Students and parents attended a MAST orientation on Saturday, January 26.
MAST Sets Sail
They are all taking part in Haverford’s MAST (Mentoring and Student Teaching) program, which runs from February-April and provides laboratory experience and writing tutorials for middle and high school students who come from backgrounds traditionally underrepresented in the sciences. Haverford students are responsible for preparing the course curricula, devising and teaching the labs, and working one-on-one with the younger students. This year, 50 undergraduates have signed on as tutors to 63 students (one Haverford student per two tutees) hailing from 30 area schools, including Hill-Freedman Middle School, Strawberry Mansion High, and W.B. Saul High School of Agriculture.
MAST was the brainchild of Emeritus Professor of Biology Slavica Matacic, who saw the program as a way not only to provide tutoring to local children, but also to reinforce what Haverford students were learning in their own classes and labs. Assistant Professor of Biology Andrea Morris, who graduated from Haverford in 1991, was present for the program’s inception: “(Matacic) saw what we struggled with, and thought this would be a good way to make us stand up and talk about science.”
Before she became involved with MAST, Morris had never considered a career in academia. “I thought it would be horrifying to stand up in front of a classroom and profess something.” But being a part of MAST reminded her what she loved about science: discussing new ideas, testing theories.
“I loved research and being in the lab, but being able to share my research made it more exciting,” she says.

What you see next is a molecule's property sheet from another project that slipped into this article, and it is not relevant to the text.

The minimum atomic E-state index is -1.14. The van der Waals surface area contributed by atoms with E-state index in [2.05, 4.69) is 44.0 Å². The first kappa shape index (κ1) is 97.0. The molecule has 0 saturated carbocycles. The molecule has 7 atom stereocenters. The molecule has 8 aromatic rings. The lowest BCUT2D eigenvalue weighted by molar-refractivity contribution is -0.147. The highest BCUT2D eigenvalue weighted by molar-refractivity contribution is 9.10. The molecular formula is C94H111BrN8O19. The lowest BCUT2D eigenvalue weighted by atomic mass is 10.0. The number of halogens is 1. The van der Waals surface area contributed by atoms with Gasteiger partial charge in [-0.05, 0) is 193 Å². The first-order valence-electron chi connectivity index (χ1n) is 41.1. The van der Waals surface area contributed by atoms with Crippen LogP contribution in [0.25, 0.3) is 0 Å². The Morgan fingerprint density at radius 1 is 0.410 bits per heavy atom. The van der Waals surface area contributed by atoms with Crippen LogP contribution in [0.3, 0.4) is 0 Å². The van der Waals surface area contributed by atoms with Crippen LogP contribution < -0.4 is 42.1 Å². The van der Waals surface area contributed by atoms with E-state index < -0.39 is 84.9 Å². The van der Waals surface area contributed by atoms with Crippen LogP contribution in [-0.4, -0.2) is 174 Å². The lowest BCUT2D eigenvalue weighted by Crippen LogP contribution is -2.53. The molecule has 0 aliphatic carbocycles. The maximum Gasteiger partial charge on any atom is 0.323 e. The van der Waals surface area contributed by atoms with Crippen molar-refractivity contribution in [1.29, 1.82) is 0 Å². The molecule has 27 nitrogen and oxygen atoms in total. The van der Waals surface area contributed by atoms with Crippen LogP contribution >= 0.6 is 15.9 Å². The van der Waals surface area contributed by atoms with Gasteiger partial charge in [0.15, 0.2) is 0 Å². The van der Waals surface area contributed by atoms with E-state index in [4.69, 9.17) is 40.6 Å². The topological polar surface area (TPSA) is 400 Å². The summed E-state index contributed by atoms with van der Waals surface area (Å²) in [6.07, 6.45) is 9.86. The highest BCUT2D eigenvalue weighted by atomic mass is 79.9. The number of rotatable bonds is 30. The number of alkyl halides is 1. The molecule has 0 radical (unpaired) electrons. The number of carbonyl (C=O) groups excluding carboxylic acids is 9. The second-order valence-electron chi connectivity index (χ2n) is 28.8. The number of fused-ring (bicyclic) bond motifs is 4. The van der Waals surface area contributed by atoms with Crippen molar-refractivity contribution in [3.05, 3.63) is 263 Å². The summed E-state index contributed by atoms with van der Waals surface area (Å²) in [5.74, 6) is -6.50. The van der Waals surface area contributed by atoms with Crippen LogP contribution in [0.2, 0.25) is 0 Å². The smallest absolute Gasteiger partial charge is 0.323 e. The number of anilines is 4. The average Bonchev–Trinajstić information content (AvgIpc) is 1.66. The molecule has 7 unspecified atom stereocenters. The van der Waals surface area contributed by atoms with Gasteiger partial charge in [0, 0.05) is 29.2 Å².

Today, as a professor at her alma mater, Morris finds her classroom style influenced by her MAST experiences. “When I design new courses,” she says, “I try to let my students take ownership of the class, and I invite them to tell me what they loved about previous classes.” She is also buoyed to see her own shyer students participating in MAST and, as a result, speaking up in class and leading discussions.
Recently, Haverford has taken ownership for the program’s budget, which had previously been covered by a grant to the College from the Howard Hughes Medical Institute. “What’s important,” says Associate Professor of Biology and MAST Faculty Advisor Rob Fairman, “is that now the College has guaranteed that this program will continue in the foreseeable future.”
“It’s in recognition of the fact that MAST is part of the fabric of the College,” adds fellow Faculty Advisor Kate Heston.
MAST is unique among science programs in that the writing component is equally as important as the lab experience. The middle and high school students write short essays based either on their own lab work or a topic they investigate via the Internet. Their work is published in a booklet at the end of the program.
“The writing component of MAST is wonderful in that it extends the students’ overall enrichment,” says MAST student coordinator and tutor Sarah Blackburn ’09. “Aside from helping them with the main paper, we can also look at homework assignments, college essays, and the like to help students improve their writing as a whole. We are able to get a good idea of the students’ strengths and weaknesses and can help them where they specifically need it, be it difficulties with spelling and punctuation or with forming a more cohesive argument.”
This is Blackburn’s first year working with MAST, but as a student in Haverford’s education concentration working towards her English certification, she’s excited to apply what she’s learned in class to the program. “I am sure that MAST will help me with my study of education by giving me the chance to work with a small group of students while also reflecting on my own writing skills,” she says.